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The world's oldest subway, the London Underground, opened in 1863, and since then underground transportation systems have become a reliable fixture of urban centers around the globe. Scratch beneath the surface of these cities, and you'll likely find a subway system filled with a storied history — and more than a few surprises. From abandoned stations and secret bunkers to long escalators and short tracks, buckle up for some of the most fascinating facts on the rails.
New York City’s First Station Was Abandoned
City Hall seemed like an obvious place for the first station of the New York City subway to be built — and indeed, 15,000 passengers hopped on board on opening day on October 27, 1904. But over the next four decades, the 28-station system grew into 472 stations, and the stunningly ornate station — with skylights and classic chandeliers — started falling out of use.
Logistically, many passengers opted for the nearby Brooklyn Bridge station, which had express service and didn’t require going up and down so many stairs. But perhaps more significantly, the new trains didn’t fit in the old station. The curved platform created gaps between the train and platform, and since it was already in such low use, the station closed its doors on December 31, 1945.
The Original Voice of London’s “Mind the Gap” Had to Be Recast
The world’s oldest underground train system in London started using the now-iconic phrase “Mind the Gap” in 1969, since it was a short phrase that could be used both in audio and visual warnings to remind riders to beware of the space between the platform and train door. To ensure the most effective reading of the three words, they hired an actor.
However, his agent demanded royalties that the London Underground couldn't afford to pay, so sound engineer Peter Lodge recorded the phrase and became the first voice of the train. Over the years, several prominent actors and voice artists were indeed hired for to voice the phrase: Tim Bentinck, Phil Sayer and Oswald Laurence also made the iconic announcement.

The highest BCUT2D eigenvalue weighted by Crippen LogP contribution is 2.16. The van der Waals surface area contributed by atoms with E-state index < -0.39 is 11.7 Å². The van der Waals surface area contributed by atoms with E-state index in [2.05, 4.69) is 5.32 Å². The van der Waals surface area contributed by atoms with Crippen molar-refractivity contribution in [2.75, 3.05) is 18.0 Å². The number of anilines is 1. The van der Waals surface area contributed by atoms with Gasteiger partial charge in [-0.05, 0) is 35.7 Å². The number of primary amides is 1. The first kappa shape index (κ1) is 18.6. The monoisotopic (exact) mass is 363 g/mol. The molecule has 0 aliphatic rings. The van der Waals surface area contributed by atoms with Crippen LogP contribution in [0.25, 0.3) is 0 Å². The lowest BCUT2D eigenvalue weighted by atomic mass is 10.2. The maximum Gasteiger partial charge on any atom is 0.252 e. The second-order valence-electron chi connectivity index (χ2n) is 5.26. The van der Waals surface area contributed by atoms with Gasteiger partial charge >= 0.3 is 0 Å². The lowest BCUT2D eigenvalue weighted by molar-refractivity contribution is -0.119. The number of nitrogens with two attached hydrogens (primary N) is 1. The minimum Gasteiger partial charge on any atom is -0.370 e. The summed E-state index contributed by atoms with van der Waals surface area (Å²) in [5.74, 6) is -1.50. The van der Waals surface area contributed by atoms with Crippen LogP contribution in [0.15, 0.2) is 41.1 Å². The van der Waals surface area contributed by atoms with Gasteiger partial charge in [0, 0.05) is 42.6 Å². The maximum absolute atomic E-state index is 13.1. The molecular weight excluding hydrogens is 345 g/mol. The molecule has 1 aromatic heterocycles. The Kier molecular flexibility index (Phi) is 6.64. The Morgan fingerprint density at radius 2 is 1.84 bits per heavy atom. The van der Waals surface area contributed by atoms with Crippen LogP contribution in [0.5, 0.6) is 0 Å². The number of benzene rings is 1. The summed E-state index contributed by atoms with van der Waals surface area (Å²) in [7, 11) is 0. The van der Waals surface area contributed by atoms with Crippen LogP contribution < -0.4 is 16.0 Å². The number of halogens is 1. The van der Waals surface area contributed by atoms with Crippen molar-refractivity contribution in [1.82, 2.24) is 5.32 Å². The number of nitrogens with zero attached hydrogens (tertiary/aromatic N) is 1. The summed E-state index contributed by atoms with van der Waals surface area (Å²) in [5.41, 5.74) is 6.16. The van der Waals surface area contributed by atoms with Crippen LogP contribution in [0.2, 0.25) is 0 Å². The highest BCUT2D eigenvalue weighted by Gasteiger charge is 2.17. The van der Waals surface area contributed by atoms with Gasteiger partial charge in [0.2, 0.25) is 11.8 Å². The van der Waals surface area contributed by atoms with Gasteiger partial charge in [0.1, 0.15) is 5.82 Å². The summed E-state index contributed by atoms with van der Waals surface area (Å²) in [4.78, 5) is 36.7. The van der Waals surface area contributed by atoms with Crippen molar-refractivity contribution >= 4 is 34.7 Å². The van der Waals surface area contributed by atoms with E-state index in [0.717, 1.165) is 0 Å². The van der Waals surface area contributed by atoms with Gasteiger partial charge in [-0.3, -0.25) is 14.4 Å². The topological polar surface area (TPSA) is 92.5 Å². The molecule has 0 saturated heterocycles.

Glasgow Hasn't Expanded Its Original System Since 1896
If it ain’t broke, why expand it? Since it started running in 1896, the Glasgow Subway — the world’s third oldest system — has only had 15 stations, making it the only system in the world not to have been expanded after it was introduced. The two-tunnel system is a loop in the central-west portion of the city, with the outer train going clockwise and the inner one going the opposite direction.
Plans to expand the system started in 1937, with various renditions proposed through 2007 (including one version that doubled it with a mirroring eastern loop). Yet none of them ever came to fruition. The trains were updated between 1977 and 1980, and a shiny new steel-and-glass station debuted at St. Enoch in 2015, but the route itself has remained the same for the city of half a million people.
Budapest’s Underground Railway Has a Secret Bunker
Hidden 128 feet underground in the center of Budapest, between the platforms at Kossuth tér and Deák Ferenc tér is a 37,674-square-foot bunker, commissioned by Mátyás Rákosi, who was the Communist prime minister from 1945 to 1956. In case of a nuclear attack, the space, called F-4 Object, could hold up to 2,200 people and had a passage leading from the Hungarian Parliament so that the government officials could escape using the Keleti train station.
The mega-sized panic room was never actually used, but it was kept on call through the 1970s — and its existence was finally revealed to the public in the 1990s.
Stockholm Metro Has a Hidden Pac-Man
While Stockholm is known for its artsy subway stations, riders started noticing familiar figures. Look closely up at the metal grating of the ventilation system on the metro's new C30 trains, and you'll see Pac-Man being chased by three ghosts.